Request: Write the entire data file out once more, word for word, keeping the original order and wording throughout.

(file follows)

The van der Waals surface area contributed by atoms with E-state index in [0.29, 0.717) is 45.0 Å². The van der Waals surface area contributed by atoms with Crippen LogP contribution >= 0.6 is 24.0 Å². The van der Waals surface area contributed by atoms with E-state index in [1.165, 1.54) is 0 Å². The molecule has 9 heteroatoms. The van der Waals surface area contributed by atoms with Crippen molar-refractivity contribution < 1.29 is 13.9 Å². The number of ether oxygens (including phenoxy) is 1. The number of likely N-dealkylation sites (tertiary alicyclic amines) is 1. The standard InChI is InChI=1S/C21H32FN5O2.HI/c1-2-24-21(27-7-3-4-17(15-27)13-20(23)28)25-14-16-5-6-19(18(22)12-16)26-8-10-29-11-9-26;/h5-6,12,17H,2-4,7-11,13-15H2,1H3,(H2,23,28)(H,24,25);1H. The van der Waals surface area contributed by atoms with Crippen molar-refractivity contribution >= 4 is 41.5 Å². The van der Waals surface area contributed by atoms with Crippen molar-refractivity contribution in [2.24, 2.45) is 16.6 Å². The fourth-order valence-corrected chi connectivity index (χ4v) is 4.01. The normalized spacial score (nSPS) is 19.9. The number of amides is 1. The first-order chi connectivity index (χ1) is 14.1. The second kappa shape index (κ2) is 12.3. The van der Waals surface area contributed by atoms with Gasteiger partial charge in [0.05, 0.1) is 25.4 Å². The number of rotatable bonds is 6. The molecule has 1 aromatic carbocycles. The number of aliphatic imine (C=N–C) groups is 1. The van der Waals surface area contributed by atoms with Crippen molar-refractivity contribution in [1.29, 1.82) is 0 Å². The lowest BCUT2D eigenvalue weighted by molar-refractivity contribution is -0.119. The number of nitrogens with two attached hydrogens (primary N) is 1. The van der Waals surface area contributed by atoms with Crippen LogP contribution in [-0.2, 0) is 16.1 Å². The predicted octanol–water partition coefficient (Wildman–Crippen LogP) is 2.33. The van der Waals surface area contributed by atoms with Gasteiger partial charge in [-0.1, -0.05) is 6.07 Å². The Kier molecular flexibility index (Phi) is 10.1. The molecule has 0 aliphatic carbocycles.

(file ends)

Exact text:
The van der Waals surface area contributed by atoms with E-state index in [0.29, 0.717) is 45.0 Å². The van der Waals surface area contributed by atoms with Crippen LogP contribution >= 0.6 is 24.0 Å². The van der Waals surface area contributed by atoms with E-state index in [1.165, 1.54) is 0 Å². The molecule has 9 heteroatoms. The van der Waals surface area contributed by atoms with Crippen molar-refractivity contribution < 1.29 is 13.9 Å². The number of ether oxygens (including phenoxy) is 1. The number of likely N-dealkylation sites (tertiary alicyclic amines) is 1. The standard InChI is InChI=1S/C21H32FN5O2.HI/c1-2-24-21(27-7-3-4-17(15-27)13-20(23)28)25-14-16-5-6-19(18(22)12-16)26-8-10-29-11-9-26;/h5-6,12,17H,2-4,7-11,13-15H2,1H3,(H2,23,28)(H,24,25);1H. The van der Waals surface area contributed by atoms with Crippen molar-refractivity contribution >= 4 is 41.5 Å². The van der Waals surface area contributed by atoms with Crippen molar-refractivity contribution in [2.24, 2.45) is 16.6 Å². The fourth-order valence-corrected chi connectivity index (χ4v) is 4.01. The normalized spacial score (nSPS) is 19.9. The number of amides is 1. The first-order chi connectivity index (χ1) is 14.1. The second kappa shape index (κ2) is 12.3. The van der Waals surface area contributed by atoms with Gasteiger partial charge in [0.05, 0.1) is 25.4 Å². The number of rotatable bonds is 6. The molecule has 1 aromatic carbocycles. The number of aliphatic imine (C=N–C) groups is 1. The van der Waals surface area contributed by atoms with Crippen molar-refractivity contribution in [1.29, 1.82) is 0 Å². The lowest BCUT2D eigenvalue weighted by molar-refractivity contribution is -0.119. The number of nitrogens with two attached hydrogens (primary N) is 1. The van der Waals surface area contributed by atoms with Crippen LogP contribution in [-0.2, 0) is 16.1 Å². The predicted octanol–water partition coefficient (Wildman–Crippen LogP) is 2.33. The van der Waals surface area contributed by atoms with Gasteiger partial charge in [-0.1, -0.05) is 6.07 Å². The Kier molecular flexibility index (Phi) is 10.1. The molecule has 0 aliphatic carbocycles.